Having read the guide book throughly prior to our arrival in Riga I knew exactly what we were going to do when we got there. We were going to go around the old town at a leisurely pace taking in the sights, stopping off every so often for a coffee or a beer whilst sitting outside soaking in the sunshine and watching the world go by.
Three things happened which changed this plan:
1) The weather. It kept alternating between torrential downpours and sunshine.
2) The Euro. Everything seemed much more expensive than the prices quoted in my book which was printed pre-Euro. For example, the climb up the church tower of St Peters was eye wateringly expensive so that was scrapped from our itinerary. Food and drink also seemed more expensive, although maybe we had just got too used to the budget friendly prices in Poland and Lithuania? Riga is also a lot more touristy so I guess that would dictate things costing a bit more too.
3) The Riga City Festival was on the same weekend we were there.
We quickly revised our plans to take in the highlights of the old town, the best bits of the festival and then diving into the museum when the main rain for the day had been forecast.
The old town was nice, very different to Vilnius with narrow streets filled with art nouveau architecture. We simply wandered around the rabbit warren of streets taking it all in. It is an absolutely beautiful city architecturally.
Then we moved onto the fun part of the day, the festival! Alan had done a bit of research the night before and had established among the numerous events being held that day there was a 24 hour basketball match being conducted, water bike racing (we were intrigued to find out what a water bike was…), a parade and plenty of live music.
The first thing we saw was the water bike racing. The water bikes turned out to be pedalos. The competitors had to race along the canal, turn around a buoy, pull in at the pier where both participants get out of the pedalo and swap with their team members waiting for them who then do a sprint to the finish line. We were viewing all this from the bridge over the canal where a big crowd had amassed. The crowd would rush over from one side to the other to view the action taking place below. Loads of fun!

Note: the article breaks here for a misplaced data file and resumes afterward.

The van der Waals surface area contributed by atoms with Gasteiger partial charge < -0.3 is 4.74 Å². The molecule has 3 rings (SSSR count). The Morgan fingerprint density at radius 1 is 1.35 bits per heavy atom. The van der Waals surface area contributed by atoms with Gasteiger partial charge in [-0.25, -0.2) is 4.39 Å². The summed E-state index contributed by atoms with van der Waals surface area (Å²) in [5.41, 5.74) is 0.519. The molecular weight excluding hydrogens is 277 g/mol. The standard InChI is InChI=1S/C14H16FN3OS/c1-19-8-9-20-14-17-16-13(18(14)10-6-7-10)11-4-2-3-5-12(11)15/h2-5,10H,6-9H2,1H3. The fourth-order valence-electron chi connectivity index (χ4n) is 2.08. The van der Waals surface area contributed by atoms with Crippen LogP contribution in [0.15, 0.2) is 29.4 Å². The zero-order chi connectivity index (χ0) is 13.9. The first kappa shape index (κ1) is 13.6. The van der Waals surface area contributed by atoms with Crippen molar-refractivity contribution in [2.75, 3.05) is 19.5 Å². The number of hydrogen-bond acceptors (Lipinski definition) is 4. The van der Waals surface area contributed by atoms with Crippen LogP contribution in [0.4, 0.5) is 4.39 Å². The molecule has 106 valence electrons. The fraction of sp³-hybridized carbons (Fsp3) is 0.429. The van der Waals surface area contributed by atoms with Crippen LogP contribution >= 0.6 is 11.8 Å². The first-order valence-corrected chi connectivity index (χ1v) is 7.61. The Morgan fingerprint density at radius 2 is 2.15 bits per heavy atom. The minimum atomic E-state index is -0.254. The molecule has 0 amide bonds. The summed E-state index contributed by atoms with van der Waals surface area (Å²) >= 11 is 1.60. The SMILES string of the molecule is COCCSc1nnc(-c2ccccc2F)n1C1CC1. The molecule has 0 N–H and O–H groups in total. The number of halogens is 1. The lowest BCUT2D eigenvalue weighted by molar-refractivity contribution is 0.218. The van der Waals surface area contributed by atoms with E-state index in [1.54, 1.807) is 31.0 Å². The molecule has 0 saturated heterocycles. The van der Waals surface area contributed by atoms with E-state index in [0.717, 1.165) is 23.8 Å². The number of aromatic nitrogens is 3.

Then we moved off from there to a small hill in the park. There we could hear the roar of many engines. We were wondering what on earth this racket was when it clicked. This was the parade. There was a massive convoy of motorbikes which was then followed up with a convoy of classic cars.
It was starting to rain so at this point we abandoned being outdoors in favour of visiting the Museum of the Occupation. This was another very informative, yet slightly harrowing, museum. We learnt in there that the Jewish population of Latvia was decimated in WWII so that by the end of the war only c.1,000 Jewish people remained in the country. Worst of all were the tales about the liquidation of the ghettos which took place over the course of a few days where thousands of people were murdered in mass burial pits. Like I said, harrowing. I still think though that it is important to learn about these past events.
We came out of the museum and looked for something more light hearted to do. There were some giant decorated snails which was a good start:
And then we went to admire the classic cars from the convoy which were all lined up in front of the stage. The American cars in one big group and the Soviet cars in another.
Then sadly it started to rain again very heavily. I was feeling a bit tired after my dancing antics from the night before in a 80’s cheesy nightclub so we called it a day and headed back to rest up before catching our bus the next day to Tallinn.